Torfi Frans Olafsson of Eve Online talks space and interactivity at Two5six

At our 2015 two5six conference we hosted a number of exciting conversations between leaders of the games industry and other industries. Our last dialogue went deep into our understanding of space and space exploration. One of the speakers, Torfi Frans Olafsson, is Creative Director for EVE Universe IP for the expansive MMO Eve Online; he sat down with us before his panel to talk about space, the scale of the Eve universe, and the essence of digital interactivity.

Torfi, do you feel like it’s easier or more difficult to digitally create the environment of space with how little, relatively, we know about space at this time?

Well, I mean, I think it’s easier because it gives you a better chance to be the inventor. That said, we know a lot about space, we just don’t know about the little green men living on other planets. But it’s interesting but we’re here, we talked a little about the Kepler Mission which searched for extrasolar planets that discovering so much just right now I wouldn’t say it’s invalidating this stuff. Eve was conceived in the late nineties, but so far the discoveries have only confirmed what we guessed.

What milestones of space exploration do you think we’ll see in our lifetime?

It’s really difficult to say. It’s kind of depressing, you know, the whole moon thing, where lunar astronauts are slowly dying away. No one living has ever been there. We need something like the Cold War to straighten things out. [laughter]

I guess the Cold War was very inspiring, you could say, in the Space Race.

Exactly, the Second World War and the Cold War, it’s horrible. But it might be just someone like Elon Musk. But unless there is something done about propulsion, of course, we don’t see any travel outside of the Solar System, any man travel outside of the Solar System. And same with Mars. There has to be a good reason for us to go there. It’s easier to send a robot right now. In fact, it’s easier to send a robot to kill an alleged “terrorist” on the other side of the world. People are getting lazy now.

Do you think robots are going to take over?

The Singularity! Probably. I don’t know if it’s going to happen in our lifetime.

we didn’t anticipate the scale of the alliances

What about the way that people interact with EVE Online or the community has surprised you the most?

The thing that has surprised us the most is the scale—the scale and the cleverness. And I mean this applies for every game developer or something like that: Don’t underestimate your audience, don’t underestimate the intellect of your players. The intellect of your players is at least equal if not more than your own, and when you combine a bunch of them together—and I mean a bunch like a hundred-thousand brains together—in a collected hive mind, they’ll always outsmart the developers. So, we didn’t anticipate the scale of the alliances. We didn’t anticipate the large battles. I remember sitting in a room and we were thinking (we were going over the art budget, like how many ships you could see on the screen) how many people are going to be on the screen at the same time? Thirty, forty, something like that? And it became hundreds and thousands. And the players reaction was that they were furious. They thought we were just incompetent assholes because we made such a horrible game where you couldn’t have like five thousand people on the screen.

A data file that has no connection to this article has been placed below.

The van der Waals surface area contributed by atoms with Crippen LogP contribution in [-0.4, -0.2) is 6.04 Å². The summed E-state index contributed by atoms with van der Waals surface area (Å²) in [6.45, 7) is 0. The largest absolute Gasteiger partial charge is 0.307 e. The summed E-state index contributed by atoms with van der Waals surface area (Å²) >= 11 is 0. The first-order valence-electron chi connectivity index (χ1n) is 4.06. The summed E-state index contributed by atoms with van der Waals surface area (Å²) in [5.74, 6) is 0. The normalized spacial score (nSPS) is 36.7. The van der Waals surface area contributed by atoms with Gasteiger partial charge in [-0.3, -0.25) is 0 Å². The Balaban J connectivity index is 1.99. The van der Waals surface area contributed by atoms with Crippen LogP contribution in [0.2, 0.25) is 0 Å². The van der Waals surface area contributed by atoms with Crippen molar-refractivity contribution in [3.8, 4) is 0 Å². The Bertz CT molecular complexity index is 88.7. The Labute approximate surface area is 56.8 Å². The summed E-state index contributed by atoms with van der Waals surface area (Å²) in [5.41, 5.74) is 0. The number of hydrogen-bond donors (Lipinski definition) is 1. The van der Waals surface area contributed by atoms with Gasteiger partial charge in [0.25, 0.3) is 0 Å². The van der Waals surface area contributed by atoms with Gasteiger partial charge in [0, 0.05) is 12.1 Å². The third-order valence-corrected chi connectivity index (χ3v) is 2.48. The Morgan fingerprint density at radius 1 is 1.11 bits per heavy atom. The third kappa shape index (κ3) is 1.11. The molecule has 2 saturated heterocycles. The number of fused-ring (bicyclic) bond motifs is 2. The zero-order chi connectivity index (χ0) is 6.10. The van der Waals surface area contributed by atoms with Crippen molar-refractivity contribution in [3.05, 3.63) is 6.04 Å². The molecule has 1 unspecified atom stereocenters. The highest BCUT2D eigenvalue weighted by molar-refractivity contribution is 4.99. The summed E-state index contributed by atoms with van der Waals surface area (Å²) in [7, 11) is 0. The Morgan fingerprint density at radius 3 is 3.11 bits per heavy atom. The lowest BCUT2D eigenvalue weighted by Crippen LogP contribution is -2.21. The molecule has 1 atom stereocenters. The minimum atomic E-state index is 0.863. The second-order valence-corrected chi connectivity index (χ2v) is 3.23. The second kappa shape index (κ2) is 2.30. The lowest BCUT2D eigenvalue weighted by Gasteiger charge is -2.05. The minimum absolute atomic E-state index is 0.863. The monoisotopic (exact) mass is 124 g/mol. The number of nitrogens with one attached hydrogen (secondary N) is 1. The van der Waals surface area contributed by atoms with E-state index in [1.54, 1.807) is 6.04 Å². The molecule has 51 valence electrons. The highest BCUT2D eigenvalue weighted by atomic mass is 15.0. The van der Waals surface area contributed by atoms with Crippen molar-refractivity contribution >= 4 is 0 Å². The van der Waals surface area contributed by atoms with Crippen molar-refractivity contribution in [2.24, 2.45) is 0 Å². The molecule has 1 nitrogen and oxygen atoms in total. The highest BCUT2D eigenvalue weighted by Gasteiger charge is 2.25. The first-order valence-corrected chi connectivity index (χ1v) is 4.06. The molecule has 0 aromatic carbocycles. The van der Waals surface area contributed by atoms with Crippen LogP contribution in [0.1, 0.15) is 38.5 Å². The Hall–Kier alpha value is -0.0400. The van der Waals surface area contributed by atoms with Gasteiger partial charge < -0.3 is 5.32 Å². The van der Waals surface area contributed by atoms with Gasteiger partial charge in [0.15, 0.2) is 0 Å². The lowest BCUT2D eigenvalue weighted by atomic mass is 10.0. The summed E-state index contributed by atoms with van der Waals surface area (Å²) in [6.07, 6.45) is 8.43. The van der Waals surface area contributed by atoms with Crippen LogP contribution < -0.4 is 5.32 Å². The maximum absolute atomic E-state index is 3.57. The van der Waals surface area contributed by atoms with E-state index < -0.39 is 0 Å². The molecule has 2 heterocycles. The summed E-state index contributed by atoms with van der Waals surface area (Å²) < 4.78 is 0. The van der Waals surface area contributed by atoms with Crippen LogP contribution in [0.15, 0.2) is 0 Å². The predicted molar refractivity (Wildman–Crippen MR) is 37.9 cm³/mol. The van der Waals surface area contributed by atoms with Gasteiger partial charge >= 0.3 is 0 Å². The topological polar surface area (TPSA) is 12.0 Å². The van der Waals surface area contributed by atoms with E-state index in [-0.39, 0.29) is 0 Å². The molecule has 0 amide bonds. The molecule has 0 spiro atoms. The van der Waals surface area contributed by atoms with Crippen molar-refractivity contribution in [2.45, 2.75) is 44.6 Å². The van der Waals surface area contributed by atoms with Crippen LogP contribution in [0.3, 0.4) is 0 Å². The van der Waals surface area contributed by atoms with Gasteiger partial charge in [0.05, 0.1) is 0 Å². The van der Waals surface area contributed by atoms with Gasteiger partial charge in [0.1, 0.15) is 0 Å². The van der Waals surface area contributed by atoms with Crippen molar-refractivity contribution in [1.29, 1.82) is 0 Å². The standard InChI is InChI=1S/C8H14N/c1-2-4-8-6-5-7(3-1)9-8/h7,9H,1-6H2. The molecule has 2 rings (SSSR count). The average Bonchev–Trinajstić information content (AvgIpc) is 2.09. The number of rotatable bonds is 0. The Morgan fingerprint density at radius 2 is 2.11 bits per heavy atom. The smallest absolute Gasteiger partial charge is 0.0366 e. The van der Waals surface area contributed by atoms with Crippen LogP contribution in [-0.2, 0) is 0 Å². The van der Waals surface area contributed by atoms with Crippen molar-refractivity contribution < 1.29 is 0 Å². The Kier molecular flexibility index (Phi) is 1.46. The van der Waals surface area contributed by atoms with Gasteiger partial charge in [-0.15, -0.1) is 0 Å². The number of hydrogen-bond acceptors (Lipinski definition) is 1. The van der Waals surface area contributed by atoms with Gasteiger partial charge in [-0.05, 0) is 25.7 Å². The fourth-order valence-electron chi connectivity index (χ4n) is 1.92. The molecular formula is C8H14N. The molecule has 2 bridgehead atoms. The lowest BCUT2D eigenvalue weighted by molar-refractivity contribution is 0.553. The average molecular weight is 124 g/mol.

But in your best hopes you didn’t imagine you would have these huge scale battles.

No, we designed it differently. But once we create an open universe and allow people to interact and they have a reason to interact, which is very important, we’ve seen worlds where you design and can create anything you want and there’s no reason for you to do it, or there’s no theming, those often fall flat on their face. But when there’s a reason, be it to conquer space, or just to be popular, like on Facebook,  if there’s a reason the mass then will just, you know, go for it.

Was that interactivity something that you were cognizant of when you were first starting with EVE in its infancy?

Totally. It was inspired very much by behaviour that we observed in the MUDs of the 90’s where emergent behaviours, which included a simple group set, a nice simple group set, give it time and enough people that you would witness emergent behaviour, or highly complex emergent behaviour, like the foundation of villages and cities or complex organisms or something like that. If you just allow it to be. And it was also heavily inspired by Richard Dawkins and The Selfish Gene and his theory that, you know, vehicles with DNA will move forward. It’s all very meta. So, we didn’t just throw a bunch of assets together in Unity and be super surprised when people started playing it.

I think it definitely shows because it’s such an intricate game and people latch onto so many different aspects of it and become obsessed, not even with just the space travel, but its economies and businesses.

Oh yeah, definitely, and there are alliance leaders who pride themselves with not having logged into the game for three years. “Oh, I don’t play it.” And then they’re like on the phone and on the forums, controlling vast empires, kinda like Hyman Roth, the guy in The Godfather Part II, who’s back in Florida and just controlled the mob.

So, my last question is just whether you have any updates on Valkyrie, your VR adventure?

Oculus finally announced the date when it’s coming out. Valkyrie is designed for the Oculus Rift, so it’s getting close, it’s getting very close. We’re ready. We’ve been ready for a while. Valkyrie has been playable in a lot of conventions and shows, we’ve shown it at E3 2014 and we’re going to be showing it at E3 this summer. And each step of the way, it’s gone better of course. So it’s been kind of a blessing in disguise that Oculus kept pushing back the release date gave us more time to polish. It’s pretty good.